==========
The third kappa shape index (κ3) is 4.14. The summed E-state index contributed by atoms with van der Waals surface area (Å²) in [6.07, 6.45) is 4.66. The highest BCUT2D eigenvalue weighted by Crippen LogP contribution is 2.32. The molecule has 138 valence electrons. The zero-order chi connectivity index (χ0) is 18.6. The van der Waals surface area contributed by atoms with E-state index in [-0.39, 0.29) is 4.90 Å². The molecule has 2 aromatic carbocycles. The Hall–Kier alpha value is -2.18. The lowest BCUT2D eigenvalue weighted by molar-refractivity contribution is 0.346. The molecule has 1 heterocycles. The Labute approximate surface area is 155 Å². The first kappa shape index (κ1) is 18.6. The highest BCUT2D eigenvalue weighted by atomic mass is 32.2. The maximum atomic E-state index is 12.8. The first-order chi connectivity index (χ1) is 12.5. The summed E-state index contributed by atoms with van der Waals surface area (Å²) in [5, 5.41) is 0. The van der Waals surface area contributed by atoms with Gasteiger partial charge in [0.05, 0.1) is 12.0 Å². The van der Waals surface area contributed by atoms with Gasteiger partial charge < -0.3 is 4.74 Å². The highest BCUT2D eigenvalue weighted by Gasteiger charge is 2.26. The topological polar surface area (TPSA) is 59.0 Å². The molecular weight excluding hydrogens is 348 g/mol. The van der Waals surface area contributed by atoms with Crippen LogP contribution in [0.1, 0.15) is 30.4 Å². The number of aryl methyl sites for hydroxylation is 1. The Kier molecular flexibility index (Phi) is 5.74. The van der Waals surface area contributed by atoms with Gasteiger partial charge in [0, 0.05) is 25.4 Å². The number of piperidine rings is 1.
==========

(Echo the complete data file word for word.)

The third kappa shape index (κ3) is 4.14. The summed E-state index contributed by atoms with van der Waals surface area (Å²) in [6.07, 6.45) is 4.66. The highest BCUT2D eigenvalue weighted by Crippen LogP contribution is 2.32. The molecule has 138 valence electrons. The zero-order chi connectivity index (χ0) is 18.6. The van der Waals surface area contributed by atoms with E-state index in [-0.39, 0.29) is 4.90 Å². The molecule has 2 aromatic carbocycles. The Hall–Kier alpha value is -2.18. The lowest BCUT2D eigenvalue weighted by molar-refractivity contribution is 0.346. The molecule has 1 heterocycles. The Labute approximate surface area is 155 Å². The first kappa shape index (κ1) is 18.6. The highest BCUT2D eigenvalue weighted by atomic mass is 32.2. The maximum atomic E-state index is 12.8. The first-order chi connectivity index (χ1) is 12.5. The summed E-state index contributed by atoms with van der Waals surface area (Å²) in [5, 5.41) is 0. The van der Waals surface area contributed by atoms with Gasteiger partial charge in [0.05, 0.1) is 12.0 Å². The van der Waals surface area contributed by atoms with Gasteiger partial charge < -0.3 is 4.74 Å². The highest BCUT2D eigenvalue weighted by Gasteiger charge is 2.26. The topological polar surface area (TPSA) is 59.0 Å². The molecular weight excluding hydrogens is 348 g/mol. The van der Waals surface area contributed by atoms with Crippen LogP contribution in [0.1, 0.15) is 30.4 Å². The number of aryl methyl sites for hydroxylation is 1. The Kier molecular flexibility index (Phi) is 5.74. The van der Waals surface area contributed by atoms with Gasteiger partial charge in [0, 0.05) is 25.4 Å². The number of piperidine rings is 1.